I have a SB 9 as well, still do. My advice is wait and find a more modern lathe in good working condition. I waited and kept looking and found a newer Cadillac and could not be happier. It does everything I want and more well. No rebuilding, no parts worries, no problems. A hundred year old lathe is going to be a problem, if you want to rebuild a lathe go ahead, if you want to make things wait and get a good lathe. My two cents anyway. Buy the way I wish I had bought a newer lathe years ago instead of making due with the small SB. Cheers from Arizona!
 
Hello again, my 2nd post as a new comer to the site. I posted a photo of a 12x5 hendey this am regarding a question of the value of this lathe. At the time of my question I didn't know the age of the lathe. I now know from the serial number the lathe is 101 years old having been manufactured in 1923. A member here provided a response and for that I am greatful. My current lathe is a South bend 9a that has substantial ways wear near the head making it more than a bit difficult to turn parts with any degree of accuracy. Not to mention the end play in the cross slide screw and slop in the gibs. The SB is a early 40s era machine. I don't want to make a mistake and get another lathe that is equally bad, or worse. Can anyone out there help with my purchase anxiety? How much can a 101 year old lath be worth? Any comments would help! Thanks Eisfisher3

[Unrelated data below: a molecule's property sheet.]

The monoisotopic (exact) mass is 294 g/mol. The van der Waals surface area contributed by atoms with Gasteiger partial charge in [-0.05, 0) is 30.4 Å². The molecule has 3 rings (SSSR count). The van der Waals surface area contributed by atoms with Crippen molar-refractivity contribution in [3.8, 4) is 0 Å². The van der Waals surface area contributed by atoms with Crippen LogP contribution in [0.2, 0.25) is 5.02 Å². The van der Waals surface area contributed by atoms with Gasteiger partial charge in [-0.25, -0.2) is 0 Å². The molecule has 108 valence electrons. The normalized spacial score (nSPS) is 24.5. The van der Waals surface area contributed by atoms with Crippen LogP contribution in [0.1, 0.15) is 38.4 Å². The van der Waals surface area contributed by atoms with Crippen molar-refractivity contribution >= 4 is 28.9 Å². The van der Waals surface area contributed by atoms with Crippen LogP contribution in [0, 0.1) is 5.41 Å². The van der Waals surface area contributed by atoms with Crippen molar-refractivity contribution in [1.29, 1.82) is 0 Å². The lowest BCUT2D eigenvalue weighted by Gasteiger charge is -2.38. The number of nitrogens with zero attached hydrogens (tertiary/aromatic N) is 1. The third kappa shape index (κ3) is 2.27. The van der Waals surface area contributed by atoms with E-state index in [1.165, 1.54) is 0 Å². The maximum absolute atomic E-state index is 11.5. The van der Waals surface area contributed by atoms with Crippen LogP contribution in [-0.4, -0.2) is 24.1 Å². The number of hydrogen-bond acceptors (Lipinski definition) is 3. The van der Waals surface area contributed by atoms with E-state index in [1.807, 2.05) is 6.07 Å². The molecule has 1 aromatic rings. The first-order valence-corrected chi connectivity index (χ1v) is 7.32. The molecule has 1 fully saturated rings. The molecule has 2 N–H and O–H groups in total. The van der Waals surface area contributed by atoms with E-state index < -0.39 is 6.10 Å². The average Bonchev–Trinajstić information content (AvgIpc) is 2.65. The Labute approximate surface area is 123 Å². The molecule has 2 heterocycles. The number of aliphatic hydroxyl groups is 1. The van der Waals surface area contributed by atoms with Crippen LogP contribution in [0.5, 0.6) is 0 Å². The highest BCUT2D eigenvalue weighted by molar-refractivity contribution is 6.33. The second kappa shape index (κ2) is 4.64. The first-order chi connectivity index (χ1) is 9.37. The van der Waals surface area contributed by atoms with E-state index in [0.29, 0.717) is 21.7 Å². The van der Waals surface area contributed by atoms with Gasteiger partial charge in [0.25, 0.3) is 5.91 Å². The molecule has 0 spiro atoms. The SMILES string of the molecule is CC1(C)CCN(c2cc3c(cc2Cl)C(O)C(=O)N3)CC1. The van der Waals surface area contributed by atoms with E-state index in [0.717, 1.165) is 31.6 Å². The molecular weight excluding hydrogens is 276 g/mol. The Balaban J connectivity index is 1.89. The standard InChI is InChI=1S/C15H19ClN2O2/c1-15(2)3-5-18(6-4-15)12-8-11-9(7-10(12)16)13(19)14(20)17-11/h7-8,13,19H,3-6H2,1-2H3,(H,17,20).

There are rusty examples if you actually want a project. Pat Black did a bang up job on his
 

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Hello again, my 2nd post as a new comer to the site. I posted a photo of a 12x5 hendey this am regarding a question of the value of this lathe. At the time of my question I didn't know the age of the lathe. I now know from the serial number the lathe is 101 years old having been manufactured in 1923. A member here provided a response and for that I am greatful. My current lathe is a South bend 9a that has substantial ways wear near the head making it more than a bit difficult to turn parts with any degree of accuracy. Not to mention the end play in the cross slide screw and slop in the gibs. The SB is a early 40s era machine. I don't want to make a mistake and get another lathe that is equally bad, or worse. Can anyone out there help with my purchase anxiety? How much can a 101 year old lath be worth? Any comments would help! Thanks Eisfisher3

Eisfisher 3:

As I have mentioned over the last eighteen years, Serial Number books are a god guide line for determining the age of
most Hendey products, but are by no means accurate.

Hendey lathe No. 25634, a 14" x 6', Cone Head model, was completed on April 22, 1925. It was shipped with a Compound
Rest, an Oil Pan, a Taper Attachment, a set of No.3 Collets and a Sub-Headstock. The original owner was the Eclipse Machine Company, Elmira, New York. There are no longer any Patterns, Castings or Repair Parts left in inventory for this lathe, but all of the original drawings are still in the files, so parts can be made if required. This lathe is considered a 1922 design model.

Hendeyman